15,000 days since Bernice Gera wins her lawsuit against organized baseball to become an umpire. However, she’ll quit after just one game in the New York-Penn League.
20,000 days since Turk Farrell throws 151 pitches in one relief stint, the highest known pitch count in a relief outing. He pitches 8.2 innings from the sixth to 14th frames, allowing just two runs (one unearned) but gets stuck with the loss.
Also, at some point today it’ll be a billion seconds since the birth of former Padres and current White Sox pitcher Jake Peavy.
1887 Chicago Cubs honcho Albert Spalding meets with his players and gets each to pledge a full year of abstinence from alcohol. I highly doubt this was perfectly observed by all his players that year.
1895 Babe Ruth is born.
1901 Glenn Wright, a standout defensive shortstop of the 1920s, is born.
1903 Hardie Henderson dies at age 40. He lost 30 games in a season twice, including a league-leading 35 in 1885.
1912 The White Sox purchase Jack Fournier from the Red Sox. He’s a hard-hitting first baseman.
1926 Dale Long is born. He’s one of the few lefties to play catcher and more famously set the since-tied record for most consecutive games with a homer, eight.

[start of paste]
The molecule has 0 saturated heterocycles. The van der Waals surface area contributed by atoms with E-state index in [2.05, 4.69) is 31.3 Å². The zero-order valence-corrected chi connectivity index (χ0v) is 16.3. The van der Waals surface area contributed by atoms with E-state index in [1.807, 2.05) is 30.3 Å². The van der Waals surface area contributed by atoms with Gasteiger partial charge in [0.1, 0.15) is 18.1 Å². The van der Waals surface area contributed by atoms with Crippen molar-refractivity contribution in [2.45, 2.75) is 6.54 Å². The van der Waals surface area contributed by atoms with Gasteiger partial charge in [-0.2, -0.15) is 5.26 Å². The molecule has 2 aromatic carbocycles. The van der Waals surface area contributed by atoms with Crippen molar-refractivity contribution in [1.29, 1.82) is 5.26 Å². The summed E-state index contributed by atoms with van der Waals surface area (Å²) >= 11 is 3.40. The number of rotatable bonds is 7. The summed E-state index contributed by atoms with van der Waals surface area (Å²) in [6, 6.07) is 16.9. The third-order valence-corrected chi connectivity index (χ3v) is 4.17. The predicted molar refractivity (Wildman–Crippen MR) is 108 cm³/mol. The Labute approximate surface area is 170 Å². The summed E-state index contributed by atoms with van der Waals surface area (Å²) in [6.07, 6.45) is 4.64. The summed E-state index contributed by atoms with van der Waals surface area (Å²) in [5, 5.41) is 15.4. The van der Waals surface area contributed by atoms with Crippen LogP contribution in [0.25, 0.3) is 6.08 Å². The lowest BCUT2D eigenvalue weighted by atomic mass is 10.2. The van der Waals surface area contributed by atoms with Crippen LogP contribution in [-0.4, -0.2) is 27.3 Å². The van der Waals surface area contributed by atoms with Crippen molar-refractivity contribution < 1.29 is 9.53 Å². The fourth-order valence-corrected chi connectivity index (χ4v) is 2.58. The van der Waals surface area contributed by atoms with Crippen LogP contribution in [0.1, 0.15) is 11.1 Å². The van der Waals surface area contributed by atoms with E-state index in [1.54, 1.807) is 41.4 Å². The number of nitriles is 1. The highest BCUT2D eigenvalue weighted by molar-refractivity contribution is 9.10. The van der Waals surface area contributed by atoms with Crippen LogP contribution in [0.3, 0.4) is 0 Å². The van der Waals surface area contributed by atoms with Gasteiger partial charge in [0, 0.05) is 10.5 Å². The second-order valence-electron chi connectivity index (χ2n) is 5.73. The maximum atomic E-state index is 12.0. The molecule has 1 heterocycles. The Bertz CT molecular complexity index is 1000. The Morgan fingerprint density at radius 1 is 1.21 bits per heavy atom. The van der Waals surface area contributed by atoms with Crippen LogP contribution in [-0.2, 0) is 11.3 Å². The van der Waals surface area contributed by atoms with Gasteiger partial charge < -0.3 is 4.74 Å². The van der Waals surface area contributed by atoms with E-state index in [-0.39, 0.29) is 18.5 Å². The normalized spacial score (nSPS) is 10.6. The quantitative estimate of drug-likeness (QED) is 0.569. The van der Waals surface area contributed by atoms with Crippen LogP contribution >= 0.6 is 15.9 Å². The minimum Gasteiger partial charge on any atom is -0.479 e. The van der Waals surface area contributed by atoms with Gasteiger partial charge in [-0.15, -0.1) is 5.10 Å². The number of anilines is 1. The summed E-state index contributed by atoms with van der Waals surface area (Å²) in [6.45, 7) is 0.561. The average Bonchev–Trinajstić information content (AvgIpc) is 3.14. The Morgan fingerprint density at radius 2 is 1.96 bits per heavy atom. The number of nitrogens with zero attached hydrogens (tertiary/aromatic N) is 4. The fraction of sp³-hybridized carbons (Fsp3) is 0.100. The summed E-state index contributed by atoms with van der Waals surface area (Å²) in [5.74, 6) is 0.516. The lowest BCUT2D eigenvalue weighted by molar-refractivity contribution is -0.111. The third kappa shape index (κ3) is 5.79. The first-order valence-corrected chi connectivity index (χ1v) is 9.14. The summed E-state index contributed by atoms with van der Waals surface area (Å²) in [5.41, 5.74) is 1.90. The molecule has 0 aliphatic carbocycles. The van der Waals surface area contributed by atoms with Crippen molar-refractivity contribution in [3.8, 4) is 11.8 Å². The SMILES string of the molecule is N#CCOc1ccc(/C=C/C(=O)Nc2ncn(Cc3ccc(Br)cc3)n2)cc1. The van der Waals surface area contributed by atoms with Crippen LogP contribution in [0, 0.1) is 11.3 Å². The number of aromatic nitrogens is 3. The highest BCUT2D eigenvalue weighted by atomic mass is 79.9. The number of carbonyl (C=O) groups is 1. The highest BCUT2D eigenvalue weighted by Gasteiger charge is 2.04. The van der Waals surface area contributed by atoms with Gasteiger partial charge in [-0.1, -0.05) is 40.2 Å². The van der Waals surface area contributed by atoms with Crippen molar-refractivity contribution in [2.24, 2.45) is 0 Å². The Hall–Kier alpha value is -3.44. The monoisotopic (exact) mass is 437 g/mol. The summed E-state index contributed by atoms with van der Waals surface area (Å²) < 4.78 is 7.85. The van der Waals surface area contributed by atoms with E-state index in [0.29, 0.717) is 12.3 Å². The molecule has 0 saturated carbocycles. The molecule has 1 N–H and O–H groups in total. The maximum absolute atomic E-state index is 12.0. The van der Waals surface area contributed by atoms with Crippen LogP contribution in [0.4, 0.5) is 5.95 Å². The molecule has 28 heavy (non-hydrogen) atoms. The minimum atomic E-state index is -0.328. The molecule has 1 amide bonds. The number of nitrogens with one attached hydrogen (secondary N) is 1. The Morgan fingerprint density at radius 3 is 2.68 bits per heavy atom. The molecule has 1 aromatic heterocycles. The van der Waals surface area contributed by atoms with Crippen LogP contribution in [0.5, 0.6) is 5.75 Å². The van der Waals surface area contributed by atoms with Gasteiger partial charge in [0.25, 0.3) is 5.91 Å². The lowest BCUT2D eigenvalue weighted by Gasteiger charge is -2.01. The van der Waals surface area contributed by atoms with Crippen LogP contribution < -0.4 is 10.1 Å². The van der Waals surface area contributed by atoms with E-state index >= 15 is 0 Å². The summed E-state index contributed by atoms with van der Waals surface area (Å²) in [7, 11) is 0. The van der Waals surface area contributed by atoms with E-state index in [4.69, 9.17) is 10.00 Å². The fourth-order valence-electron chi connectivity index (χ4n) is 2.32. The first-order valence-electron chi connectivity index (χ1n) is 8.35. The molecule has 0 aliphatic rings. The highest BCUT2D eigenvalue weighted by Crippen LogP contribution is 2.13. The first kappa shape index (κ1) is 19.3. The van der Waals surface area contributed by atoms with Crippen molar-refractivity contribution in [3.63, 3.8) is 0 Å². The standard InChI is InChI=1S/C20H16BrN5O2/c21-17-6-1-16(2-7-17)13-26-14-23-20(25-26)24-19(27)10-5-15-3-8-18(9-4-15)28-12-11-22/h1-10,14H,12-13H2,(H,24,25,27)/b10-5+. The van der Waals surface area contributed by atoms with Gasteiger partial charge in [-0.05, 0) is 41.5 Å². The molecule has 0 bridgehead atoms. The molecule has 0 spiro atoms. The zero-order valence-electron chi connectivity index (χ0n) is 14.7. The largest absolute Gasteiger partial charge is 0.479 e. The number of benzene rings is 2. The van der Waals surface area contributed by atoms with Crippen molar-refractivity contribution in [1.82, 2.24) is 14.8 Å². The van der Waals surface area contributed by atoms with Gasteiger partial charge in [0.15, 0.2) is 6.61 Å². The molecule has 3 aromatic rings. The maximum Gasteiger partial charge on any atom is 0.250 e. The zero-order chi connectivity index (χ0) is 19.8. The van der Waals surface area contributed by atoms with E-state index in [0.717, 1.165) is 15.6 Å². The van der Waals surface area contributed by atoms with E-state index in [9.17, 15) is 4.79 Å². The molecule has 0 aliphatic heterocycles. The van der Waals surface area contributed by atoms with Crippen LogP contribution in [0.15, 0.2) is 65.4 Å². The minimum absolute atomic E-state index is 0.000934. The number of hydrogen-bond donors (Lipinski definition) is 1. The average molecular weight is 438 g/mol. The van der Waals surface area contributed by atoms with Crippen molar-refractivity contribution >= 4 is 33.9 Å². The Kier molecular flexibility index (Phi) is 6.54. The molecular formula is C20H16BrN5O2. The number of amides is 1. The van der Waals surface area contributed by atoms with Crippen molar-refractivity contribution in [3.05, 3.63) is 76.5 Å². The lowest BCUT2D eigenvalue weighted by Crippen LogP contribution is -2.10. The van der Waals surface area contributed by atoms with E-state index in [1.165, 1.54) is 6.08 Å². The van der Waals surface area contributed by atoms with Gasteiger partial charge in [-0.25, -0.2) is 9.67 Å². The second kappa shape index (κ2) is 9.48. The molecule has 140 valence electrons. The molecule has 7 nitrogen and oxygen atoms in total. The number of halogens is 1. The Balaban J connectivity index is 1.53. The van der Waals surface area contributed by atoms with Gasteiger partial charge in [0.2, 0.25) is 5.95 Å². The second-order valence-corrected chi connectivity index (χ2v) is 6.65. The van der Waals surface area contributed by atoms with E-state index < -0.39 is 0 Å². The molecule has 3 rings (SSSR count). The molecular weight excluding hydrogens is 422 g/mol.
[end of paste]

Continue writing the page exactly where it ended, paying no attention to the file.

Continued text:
1927 Smoky Burgess is born. The catcher will make nine All-Star teams.
1934 The Reds receive one-time star pitcher Dazzy Vance off of waivers from the Reds.
1934 The NL names Ford Frick its new PR director.
1939 Ed Barrow assumes the presidency of the New York Yankees.
1946 Charlie Knepper, who went 4-22 for the 134-loss 1899 Cleveland Spiders, dies at age 74.
1948 The Yankees release rubber-armed Bobo Newsom.
1949 Richie Zisk, the Polish Prince, is born. He’ll have a great season with the 1977 South Side Hitmen (as fans called that season’s White Sox squad).
1958 Ted Williams signs the biggest contract in baseball history, $150,000, with Boston.
1960 Noodles Hahn dies at age 80. He was a fantastically talented pitcher in the 1900s but blew his arm out after a few years.
1968 King County (where Seattle is) voters okay a $40 million bond issue to build a domed, multipurpose stadium.
1969 Bob Wickman, long-lasting reliever, is born.
1976 The AL grants a new Seattle franchise to an investment group led by Stanley Golub, Walter Schoenfield, Lester Smith, James Stillwell Jr. and James Walsh.
1981 Fergie Jenkins learns he will not be suspended in the upcoming season for his drug conviction last year in Canada.
1987 The Indians sign free agent Rick Dempsey.
1995 MLB suspends Darryl Strawberry for 60 days for drug violations.
2001 Angels slugger Mo Vaughn has surgery to repair a ruptured bicep tendon in his left arm. He’ll miss the entire season.
2003 The Yankees sign Cuban defector Jose Contreras.
2004 The A’s sign aging first baseman Eric Karros.
2004 Detroit signs Florida’s 2003 postseason hero Ivan Rodriguez.
2006 Toronto signs free agent catcher Bengie Molina.
2007 Former 200-game winner Lew Burdette dies at age 80. His shutouts in Games Five and Seven of the 1957 World Series let the Braves upset the heavily favored Yankees.
2008 Cleveland signs free agent reliever Brendan Donnelly.